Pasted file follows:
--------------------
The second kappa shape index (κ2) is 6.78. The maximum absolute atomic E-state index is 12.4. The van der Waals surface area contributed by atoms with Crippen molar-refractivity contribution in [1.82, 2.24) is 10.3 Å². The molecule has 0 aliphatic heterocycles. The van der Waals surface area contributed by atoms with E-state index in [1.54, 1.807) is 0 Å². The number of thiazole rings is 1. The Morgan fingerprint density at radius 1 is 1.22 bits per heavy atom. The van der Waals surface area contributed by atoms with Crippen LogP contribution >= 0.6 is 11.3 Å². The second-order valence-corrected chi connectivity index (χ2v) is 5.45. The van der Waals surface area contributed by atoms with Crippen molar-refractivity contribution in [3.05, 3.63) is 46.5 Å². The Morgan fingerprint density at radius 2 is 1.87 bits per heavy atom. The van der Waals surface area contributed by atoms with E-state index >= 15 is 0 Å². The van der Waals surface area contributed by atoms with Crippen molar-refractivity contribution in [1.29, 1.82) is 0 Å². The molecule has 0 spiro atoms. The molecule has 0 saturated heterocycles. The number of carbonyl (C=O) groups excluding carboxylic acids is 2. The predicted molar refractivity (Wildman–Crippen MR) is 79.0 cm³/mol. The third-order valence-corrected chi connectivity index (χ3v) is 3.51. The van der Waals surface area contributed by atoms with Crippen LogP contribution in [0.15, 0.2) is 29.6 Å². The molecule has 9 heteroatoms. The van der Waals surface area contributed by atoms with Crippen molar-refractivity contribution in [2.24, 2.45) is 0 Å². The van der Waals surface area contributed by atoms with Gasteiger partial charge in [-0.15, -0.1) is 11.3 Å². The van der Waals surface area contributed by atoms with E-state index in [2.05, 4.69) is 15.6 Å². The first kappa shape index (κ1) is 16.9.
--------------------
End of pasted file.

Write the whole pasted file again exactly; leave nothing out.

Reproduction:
The second kappa shape index (κ2) is 6.78. The maximum absolute atomic E-state index is 12.4. The van der Waals surface area contributed by atoms with Crippen molar-refractivity contribution in [1.82, 2.24) is 10.3 Å². The molecule has 0 aliphatic heterocycles. The van der Waals surface area contributed by atoms with E-state index in [1.54, 1.807) is 0 Å². The number of thiazole rings is 1. The Morgan fingerprint density at radius 1 is 1.22 bits per heavy atom. The van der Waals surface area contributed by atoms with Crippen LogP contribution >= 0.6 is 11.3 Å². The second-order valence-corrected chi connectivity index (χ2v) is 5.45. The van der Waals surface area contributed by atoms with Crippen molar-refractivity contribution in [3.05, 3.63) is 46.5 Å². The Morgan fingerprint density at radius 2 is 1.87 bits per heavy atom. The van der Waals surface area contributed by atoms with E-state index >= 15 is 0 Å². The van der Waals surface area contributed by atoms with Crippen molar-refractivity contribution in [1.29, 1.82) is 0 Å². The molecule has 0 spiro atoms. The molecule has 0 saturated heterocycles. The number of carbonyl (C=O) groups excluding carboxylic acids is 2. The predicted molar refractivity (Wildman–Crippen MR) is 79.0 cm³/mol. The third-order valence-corrected chi connectivity index (χ3v) is 3.51. The van der Waals surface area contributed by atoms with Crippen LogP contribution in [0.15, 0.2) is 29.6 Å². The molecule has 9 heteroatoms. The van der Waals surface area contributed by atoms with Crippen molar-refractivity contribution in [2.24, 2.45) is 0 Å². The van der Waals surface area contributed by atoms with Gasteiger partial charge in [-0.15, -0.1) is 11.3 Å². The van der Waals surface area contributed by atoms with E-state index in [2.05, 4.69) is 15.6 Å². The first kappa shape index (κ1) is 16.9.